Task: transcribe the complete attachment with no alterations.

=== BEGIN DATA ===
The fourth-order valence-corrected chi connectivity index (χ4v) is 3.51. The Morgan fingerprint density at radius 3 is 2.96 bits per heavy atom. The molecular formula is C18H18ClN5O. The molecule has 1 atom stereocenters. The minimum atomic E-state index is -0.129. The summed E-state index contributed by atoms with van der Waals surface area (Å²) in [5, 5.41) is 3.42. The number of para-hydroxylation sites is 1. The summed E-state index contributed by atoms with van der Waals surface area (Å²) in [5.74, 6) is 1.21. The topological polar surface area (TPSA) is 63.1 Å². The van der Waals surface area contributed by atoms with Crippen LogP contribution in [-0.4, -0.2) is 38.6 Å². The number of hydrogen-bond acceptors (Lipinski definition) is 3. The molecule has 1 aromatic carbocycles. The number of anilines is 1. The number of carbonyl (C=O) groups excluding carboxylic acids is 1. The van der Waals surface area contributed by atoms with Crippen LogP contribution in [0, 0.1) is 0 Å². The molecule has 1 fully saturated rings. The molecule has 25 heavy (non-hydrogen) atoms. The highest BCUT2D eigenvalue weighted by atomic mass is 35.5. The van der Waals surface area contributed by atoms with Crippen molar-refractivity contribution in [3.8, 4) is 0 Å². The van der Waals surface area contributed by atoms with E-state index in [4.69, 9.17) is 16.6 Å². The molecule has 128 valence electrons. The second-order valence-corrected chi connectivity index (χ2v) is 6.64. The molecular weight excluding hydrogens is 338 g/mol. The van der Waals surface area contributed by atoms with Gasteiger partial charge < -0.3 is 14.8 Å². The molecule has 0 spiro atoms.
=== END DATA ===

The fourth-order valence-corrected chi connectivity index (χ4v) is 3.51. The Morgan fingerprint density at radius 3 is 2.96 bits per heavy atom. The molecular formula is C18H18ClN5O. The molecule has 1 atom stereocenters. The minimum atomic E-state index is -0.129. The summed E-state index contributed by atoms with van der Waals surface area (Å²) in [5, 5.41) is 3.42. The number of para-hydroxylation sites is 1. The summed E-state index contributed by atoms with van der Waals surface area (Å²) in [5.74, 6) is 1.21. The topological polar surface area (TPSA) is 63.1 Å². The van der Waals surface area contributed by atoms with Crippen LogP contribution in [-0.4, -0.2) is 38.6 Å². The number of hydrogen-bond acceptors (Lipinski definition) is 3. The molecule has 1 aromatic carbocycles. The number of anilines is 1. The number of carbonyl (C=O) groups excluding carboxylic acids is 1. The van der Waals surface area contributed by atoms with Crippen LogP contribution in [0, 0.1) is 0 Å². The molecule has 1 fully saturated rings. The molecule has 25 heavy (non-hydrogen) atoms. The highest BCUT2D eigenvalue weighted by atomic mass is 35.5. The van der Waals surface area contributed by atoms with Crippen molar-refractivity contribution in [3.8, 4) is 0 Å². The van der Waals surface area contributed by atoms with E-state index in [4.69, 9.17) is 16.6 Å². The molecule has 128 valence electrons. The second-order valence-corrected chi connectivity index (χ2v) is 6.64. The molecular weight excluding hydrogens is 338 g/mol. The van der Waals surface area contributed by atoms with Gasteiger partial charge < -0.3 is 14.8 Å². The molecule has 0 spiro atoms.